Abstract

Bulk electrical conductivity of sediments during microbial mineralization of diesel was investigated in a mesoscale laboratory experiment consisting of biotic contaminated and uncontaminated columns. Population numbers of oil degrading microorganisms increased with a clear pattern of depth zonation within the contaminated column not observed in the uncontaminated column. Microbial community structure determined from ribosomal DNA intergenic spacer analysis showed a highly specialized microbial community in the contaminated column. The contaminated column showed temporal increases in bulk conductivity, dissolved inorganic carbon, and calcium, suggesting that the high bulk conductivity is due to enhanced mineral weathering from microbial activity. The greatest change in bulk conductivity occurred in sediments above the water table saturated with diesel. Variations in electrical conductivity magnitude and microbial populations and their depth distribution in the contaminated column are similar to field observations. The results of this study suggest that geophysical methodologies may potentially be used to investigate microbial activity.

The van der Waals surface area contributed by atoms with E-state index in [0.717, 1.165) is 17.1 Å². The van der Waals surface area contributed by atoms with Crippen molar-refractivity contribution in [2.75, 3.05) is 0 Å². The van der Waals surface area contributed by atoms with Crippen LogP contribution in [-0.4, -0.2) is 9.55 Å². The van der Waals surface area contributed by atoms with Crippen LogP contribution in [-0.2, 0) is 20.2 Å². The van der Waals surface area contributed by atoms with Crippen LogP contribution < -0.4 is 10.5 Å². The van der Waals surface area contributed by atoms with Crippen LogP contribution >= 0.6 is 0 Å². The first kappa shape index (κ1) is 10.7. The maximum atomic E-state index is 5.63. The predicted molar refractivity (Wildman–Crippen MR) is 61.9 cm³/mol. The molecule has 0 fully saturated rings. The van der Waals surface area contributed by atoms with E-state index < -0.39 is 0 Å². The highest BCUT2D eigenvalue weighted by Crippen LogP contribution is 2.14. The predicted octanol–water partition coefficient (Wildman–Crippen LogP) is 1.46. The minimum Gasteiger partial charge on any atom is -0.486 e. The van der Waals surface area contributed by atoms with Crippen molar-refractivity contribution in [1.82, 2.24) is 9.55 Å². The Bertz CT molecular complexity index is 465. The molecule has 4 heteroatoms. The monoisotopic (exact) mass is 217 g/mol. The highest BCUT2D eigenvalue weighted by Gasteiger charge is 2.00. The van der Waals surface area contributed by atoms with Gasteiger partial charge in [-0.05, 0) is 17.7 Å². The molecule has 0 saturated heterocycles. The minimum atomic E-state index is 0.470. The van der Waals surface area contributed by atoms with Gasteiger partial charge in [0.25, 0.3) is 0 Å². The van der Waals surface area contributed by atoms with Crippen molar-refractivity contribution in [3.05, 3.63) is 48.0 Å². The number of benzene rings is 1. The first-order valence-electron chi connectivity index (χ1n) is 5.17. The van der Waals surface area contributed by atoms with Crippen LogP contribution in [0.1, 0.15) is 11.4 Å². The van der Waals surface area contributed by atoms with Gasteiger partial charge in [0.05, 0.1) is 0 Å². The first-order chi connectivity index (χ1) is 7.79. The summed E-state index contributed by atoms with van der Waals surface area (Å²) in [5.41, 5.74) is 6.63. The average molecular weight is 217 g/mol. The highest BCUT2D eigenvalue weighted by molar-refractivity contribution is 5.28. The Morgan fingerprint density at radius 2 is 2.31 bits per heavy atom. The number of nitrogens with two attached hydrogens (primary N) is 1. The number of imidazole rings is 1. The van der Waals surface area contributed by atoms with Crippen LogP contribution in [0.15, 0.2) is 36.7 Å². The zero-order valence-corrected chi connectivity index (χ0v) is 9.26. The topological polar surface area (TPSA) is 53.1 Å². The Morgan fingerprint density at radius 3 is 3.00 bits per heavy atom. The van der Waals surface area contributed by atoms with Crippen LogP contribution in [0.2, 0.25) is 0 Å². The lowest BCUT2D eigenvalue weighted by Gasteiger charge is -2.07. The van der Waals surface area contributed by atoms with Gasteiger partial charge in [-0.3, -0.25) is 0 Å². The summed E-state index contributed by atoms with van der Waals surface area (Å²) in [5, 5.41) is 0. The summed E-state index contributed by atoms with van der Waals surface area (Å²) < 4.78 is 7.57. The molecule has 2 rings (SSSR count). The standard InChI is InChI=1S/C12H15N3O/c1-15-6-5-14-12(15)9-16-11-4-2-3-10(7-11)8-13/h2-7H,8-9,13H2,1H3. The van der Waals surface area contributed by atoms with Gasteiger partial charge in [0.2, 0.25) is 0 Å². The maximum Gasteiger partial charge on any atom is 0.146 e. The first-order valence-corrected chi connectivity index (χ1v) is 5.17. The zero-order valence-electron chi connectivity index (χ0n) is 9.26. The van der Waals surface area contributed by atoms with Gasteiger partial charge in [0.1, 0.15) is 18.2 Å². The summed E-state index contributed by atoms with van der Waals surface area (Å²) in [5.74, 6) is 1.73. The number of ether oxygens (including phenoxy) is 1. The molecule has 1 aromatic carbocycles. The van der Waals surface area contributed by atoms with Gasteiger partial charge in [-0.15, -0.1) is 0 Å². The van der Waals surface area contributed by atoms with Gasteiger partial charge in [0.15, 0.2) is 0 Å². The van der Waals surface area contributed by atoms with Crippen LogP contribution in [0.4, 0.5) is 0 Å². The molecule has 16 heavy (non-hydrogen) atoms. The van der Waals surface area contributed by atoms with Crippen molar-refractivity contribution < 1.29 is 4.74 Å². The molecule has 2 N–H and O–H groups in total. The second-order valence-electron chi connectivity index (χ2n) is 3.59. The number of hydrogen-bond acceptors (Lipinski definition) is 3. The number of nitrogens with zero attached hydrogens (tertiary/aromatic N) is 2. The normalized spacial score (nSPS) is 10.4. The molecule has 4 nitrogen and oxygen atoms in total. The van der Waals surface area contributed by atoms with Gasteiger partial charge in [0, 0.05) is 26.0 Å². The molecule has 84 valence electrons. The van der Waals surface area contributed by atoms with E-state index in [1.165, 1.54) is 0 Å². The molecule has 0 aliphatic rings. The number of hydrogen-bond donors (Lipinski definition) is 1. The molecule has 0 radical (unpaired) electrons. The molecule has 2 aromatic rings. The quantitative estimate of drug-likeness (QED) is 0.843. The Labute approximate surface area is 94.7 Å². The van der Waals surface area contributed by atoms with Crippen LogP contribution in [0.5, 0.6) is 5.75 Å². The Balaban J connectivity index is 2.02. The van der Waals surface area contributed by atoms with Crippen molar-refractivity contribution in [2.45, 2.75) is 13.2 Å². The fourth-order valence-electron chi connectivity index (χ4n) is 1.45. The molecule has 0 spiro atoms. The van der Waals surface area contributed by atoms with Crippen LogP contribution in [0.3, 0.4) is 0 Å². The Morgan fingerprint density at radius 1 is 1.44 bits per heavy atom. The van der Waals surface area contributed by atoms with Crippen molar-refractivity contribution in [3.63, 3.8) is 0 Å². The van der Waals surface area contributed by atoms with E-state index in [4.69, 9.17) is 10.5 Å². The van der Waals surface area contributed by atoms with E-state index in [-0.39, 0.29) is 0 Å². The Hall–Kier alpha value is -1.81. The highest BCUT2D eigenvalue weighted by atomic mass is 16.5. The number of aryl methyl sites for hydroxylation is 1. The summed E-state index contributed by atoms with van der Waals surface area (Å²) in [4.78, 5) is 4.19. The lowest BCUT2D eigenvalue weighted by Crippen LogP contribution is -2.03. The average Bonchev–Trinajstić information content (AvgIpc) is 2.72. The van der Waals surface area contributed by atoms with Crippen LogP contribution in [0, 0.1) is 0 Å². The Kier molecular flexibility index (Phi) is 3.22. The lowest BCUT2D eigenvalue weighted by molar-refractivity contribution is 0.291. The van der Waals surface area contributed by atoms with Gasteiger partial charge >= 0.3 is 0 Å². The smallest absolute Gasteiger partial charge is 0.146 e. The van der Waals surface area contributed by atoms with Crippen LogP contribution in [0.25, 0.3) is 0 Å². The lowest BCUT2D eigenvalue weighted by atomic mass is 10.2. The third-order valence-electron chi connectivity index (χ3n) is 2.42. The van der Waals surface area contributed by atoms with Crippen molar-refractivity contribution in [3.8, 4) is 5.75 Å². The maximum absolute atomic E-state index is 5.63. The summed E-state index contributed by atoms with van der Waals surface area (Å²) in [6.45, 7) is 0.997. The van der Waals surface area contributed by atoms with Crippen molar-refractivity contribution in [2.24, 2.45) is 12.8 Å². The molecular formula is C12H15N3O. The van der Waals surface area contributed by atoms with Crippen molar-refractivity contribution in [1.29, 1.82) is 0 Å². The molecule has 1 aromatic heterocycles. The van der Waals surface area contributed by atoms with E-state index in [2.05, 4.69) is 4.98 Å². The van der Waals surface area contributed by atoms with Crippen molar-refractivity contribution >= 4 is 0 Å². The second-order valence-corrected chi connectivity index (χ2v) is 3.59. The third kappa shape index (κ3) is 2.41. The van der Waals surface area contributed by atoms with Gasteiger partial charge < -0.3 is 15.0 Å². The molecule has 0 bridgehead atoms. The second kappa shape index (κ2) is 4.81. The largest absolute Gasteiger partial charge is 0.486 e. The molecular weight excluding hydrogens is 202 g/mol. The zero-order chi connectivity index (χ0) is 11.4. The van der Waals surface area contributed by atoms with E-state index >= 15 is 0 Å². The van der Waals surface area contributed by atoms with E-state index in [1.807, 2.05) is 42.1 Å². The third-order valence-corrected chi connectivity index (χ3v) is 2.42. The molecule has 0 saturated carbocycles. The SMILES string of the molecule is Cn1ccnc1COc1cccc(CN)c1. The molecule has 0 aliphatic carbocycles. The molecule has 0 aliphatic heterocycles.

Department(s)

Geosciences and Geological and Petroleum Engineering

Sponsor(s)

National Science Foundation (U.S.)

Comments

Funding of NSF EAR-0087795

Keywords and Phrases

Downhole Method; Magnetic And Electrical Methods; Groundwater Quality; Calcium; DNA; Electric Conductivity; Hydrocarbons; Microorganisms; Weathering; Electrical Conductivity; Intergenic Spacer Analysis; Microbial Activity; Microbial Mineralizations; Sediments; Borehole Geophysics; Diesel; Groundwater Pollution; Geophysics -- United States; Groundwater -- Quality; Hydrology -- United States

International Standard Serial Number (ISSN)

0094-8276

Document Type

Article - Journal

Document Version

Final Version

File Type

text

Language(s)

English

Rights

© 2004 American Geophysical Union (AGU), All rights reserved.

Included in

Geology Commons

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